KM & PP : The greatest moment in the creation was indeed devoted to the sound, its accuracy, its qualities and its spatialization. We tried a lot with the sound engineers of Sonic Invasion. It is a composition in itself of all the sound elements. Of course, the composition of the soundtrack in different layers by Kevin Muhlen, with the interpretation of one part by Nataša Grujović were a perfect foundation. The idea was to stand between the violent events and Mahmoud Darwich’s poem, evocative of memories and dreams, to create an additional nuance. We wanted to lock the participants in and show them the essential, but above all to make them experience the inner world of a child in this situation. This world comes through sound a lot.
360FF : Voice casting is very important. How did it go?
KM & PP : We like working with the same actors, especially Elisabet Johannesdottir and Jules Werner – their interpretation is more accurate and their work sought after. We also work with professional and non-professional actors: children and adults from different backgrounds and origins : Edi and Leo Hudson, Lara Windeshausen, Maja Clement, Christina Khoury, Catherine Elsen, Pitt Simon, Khalid Abubakar.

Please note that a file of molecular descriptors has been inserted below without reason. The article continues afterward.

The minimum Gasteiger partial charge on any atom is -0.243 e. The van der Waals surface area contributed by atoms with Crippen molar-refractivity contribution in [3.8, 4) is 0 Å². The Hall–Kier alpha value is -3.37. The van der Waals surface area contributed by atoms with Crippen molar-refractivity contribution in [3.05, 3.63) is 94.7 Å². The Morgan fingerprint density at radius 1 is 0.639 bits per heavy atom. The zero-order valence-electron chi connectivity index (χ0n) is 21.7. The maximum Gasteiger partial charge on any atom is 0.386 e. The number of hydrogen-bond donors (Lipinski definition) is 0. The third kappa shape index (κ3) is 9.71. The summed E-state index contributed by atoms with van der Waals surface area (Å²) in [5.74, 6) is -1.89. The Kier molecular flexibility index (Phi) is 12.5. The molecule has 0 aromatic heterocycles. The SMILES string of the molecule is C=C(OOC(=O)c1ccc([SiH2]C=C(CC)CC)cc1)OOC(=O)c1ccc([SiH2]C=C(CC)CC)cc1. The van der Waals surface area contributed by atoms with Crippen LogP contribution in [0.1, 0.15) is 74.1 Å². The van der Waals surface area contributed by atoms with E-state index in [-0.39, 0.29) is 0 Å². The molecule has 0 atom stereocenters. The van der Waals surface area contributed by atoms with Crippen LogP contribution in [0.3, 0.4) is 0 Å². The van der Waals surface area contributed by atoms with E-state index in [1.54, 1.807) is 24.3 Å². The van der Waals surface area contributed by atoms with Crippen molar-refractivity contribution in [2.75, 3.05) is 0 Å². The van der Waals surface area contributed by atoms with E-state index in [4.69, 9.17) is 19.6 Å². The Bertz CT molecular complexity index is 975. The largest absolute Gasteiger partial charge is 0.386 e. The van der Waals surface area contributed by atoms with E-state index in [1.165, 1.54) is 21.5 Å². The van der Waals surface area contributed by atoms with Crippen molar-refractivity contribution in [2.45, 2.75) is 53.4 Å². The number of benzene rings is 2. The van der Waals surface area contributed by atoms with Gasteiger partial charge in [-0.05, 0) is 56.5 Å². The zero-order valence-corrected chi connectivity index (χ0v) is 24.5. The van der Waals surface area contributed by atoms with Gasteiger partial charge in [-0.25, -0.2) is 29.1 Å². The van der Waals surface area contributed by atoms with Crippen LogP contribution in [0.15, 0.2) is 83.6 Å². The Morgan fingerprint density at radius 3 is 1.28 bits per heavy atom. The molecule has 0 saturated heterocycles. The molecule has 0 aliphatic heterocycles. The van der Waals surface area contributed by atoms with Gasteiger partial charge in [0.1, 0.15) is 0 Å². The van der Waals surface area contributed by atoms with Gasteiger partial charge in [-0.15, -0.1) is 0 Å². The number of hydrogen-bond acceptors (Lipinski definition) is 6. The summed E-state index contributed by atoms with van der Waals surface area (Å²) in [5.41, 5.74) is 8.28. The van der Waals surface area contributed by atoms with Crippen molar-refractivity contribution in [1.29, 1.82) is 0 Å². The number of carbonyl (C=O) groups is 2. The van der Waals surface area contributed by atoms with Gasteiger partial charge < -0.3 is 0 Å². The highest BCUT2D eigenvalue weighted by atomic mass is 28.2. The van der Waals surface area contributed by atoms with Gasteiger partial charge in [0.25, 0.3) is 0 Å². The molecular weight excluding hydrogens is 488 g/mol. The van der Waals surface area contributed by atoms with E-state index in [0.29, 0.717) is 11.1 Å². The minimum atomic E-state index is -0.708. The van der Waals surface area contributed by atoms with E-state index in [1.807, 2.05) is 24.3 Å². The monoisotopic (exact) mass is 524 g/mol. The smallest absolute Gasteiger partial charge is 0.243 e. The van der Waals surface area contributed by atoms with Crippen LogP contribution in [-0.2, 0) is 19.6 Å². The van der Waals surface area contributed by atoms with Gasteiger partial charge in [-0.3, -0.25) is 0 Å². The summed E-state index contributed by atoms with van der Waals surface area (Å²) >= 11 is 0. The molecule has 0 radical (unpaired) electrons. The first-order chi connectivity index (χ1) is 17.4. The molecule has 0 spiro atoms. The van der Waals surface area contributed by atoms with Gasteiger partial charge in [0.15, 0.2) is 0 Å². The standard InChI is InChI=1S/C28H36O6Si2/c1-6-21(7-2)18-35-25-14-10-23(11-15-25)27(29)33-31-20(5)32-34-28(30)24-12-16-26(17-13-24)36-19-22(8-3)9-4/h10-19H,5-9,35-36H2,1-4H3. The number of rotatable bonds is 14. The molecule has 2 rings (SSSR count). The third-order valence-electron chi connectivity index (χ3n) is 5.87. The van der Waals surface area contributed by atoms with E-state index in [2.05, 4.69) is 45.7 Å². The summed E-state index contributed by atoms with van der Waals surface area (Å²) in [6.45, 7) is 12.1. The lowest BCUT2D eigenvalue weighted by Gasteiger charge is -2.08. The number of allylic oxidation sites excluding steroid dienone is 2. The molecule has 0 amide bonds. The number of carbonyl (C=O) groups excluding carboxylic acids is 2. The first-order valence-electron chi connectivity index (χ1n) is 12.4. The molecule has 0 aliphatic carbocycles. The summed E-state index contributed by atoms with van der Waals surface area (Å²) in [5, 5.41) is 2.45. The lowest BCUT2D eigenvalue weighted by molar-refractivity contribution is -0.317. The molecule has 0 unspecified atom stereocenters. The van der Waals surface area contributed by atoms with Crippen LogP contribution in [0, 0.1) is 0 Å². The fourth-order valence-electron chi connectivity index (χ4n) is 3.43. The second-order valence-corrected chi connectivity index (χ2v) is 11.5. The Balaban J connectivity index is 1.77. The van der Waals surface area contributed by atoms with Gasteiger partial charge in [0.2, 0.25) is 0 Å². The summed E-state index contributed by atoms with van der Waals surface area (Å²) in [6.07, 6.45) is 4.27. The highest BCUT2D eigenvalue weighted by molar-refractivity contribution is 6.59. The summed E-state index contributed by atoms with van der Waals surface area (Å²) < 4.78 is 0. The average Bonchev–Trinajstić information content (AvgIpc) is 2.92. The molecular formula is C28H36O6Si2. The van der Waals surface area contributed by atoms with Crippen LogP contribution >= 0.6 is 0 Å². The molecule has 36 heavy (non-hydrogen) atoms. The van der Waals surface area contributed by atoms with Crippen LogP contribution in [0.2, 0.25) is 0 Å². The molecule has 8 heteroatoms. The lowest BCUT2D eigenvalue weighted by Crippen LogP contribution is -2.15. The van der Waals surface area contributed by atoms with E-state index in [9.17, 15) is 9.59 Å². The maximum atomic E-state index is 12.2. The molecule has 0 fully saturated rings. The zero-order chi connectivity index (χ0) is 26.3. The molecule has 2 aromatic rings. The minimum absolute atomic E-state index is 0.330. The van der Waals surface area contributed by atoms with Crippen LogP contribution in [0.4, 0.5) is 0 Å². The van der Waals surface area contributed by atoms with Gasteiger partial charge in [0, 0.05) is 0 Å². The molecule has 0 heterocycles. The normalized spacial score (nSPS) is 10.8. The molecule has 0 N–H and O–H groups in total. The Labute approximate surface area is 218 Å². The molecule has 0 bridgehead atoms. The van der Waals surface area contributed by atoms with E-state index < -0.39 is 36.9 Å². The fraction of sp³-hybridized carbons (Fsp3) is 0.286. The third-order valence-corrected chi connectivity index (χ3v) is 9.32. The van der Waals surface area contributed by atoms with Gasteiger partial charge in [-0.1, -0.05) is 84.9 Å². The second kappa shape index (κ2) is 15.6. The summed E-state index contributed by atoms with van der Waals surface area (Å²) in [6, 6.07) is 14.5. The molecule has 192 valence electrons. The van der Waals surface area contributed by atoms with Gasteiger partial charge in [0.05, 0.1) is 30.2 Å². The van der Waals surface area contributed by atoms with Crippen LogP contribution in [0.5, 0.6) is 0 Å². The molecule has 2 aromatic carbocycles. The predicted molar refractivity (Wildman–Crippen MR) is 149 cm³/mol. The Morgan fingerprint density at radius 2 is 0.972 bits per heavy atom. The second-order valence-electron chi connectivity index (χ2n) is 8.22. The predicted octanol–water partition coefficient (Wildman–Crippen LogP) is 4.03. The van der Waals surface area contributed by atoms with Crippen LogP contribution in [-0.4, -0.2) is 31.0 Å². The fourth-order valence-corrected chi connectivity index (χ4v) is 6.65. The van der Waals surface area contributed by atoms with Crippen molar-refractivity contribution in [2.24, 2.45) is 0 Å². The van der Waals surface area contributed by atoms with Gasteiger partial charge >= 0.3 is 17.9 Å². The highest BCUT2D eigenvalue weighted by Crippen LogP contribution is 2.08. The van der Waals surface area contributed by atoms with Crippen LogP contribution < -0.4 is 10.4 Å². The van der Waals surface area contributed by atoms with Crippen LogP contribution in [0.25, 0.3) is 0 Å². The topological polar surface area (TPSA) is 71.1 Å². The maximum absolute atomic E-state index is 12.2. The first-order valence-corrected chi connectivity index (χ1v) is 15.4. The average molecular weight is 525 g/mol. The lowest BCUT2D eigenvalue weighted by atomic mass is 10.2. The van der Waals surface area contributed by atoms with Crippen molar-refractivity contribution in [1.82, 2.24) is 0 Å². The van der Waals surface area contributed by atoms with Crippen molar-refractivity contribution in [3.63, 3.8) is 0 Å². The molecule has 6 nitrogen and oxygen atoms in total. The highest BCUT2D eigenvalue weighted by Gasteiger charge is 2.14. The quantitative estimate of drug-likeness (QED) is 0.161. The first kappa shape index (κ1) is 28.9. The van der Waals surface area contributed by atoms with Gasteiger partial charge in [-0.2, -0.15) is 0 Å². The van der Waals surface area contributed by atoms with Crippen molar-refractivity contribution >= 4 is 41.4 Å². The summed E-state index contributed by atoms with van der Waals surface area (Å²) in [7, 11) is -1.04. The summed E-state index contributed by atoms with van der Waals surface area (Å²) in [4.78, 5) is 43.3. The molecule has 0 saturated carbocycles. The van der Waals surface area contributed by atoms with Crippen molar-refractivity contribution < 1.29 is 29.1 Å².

360FF : What was Yunus Yusuf’s reaction when he lived the immersive experience that was inspired by his own life?
KM & PP : He was touched, this world belongs to his past, he shared it generously with us and now with you. Today, he is proud to have moved forward. He has just finished his studies in economic and social sciences.

360FF : Can you give us a few words about the installation that accompanies the work?
KM & PP : It is both a prologue and an epilogue to the experience – different levels of perception of these painful and meaningful stories.
360FF : What are the next projects?
KM & PP : We have just finished a feature-length documentary, a road movie with Holocaust survivors accompanied by teenagers: The living witnesses. We are also laying the groundwork for a new virtual reality project on the Zeitgeist, that particular pandemic era in which we all find ourselves today and from which it is good to think further ahead.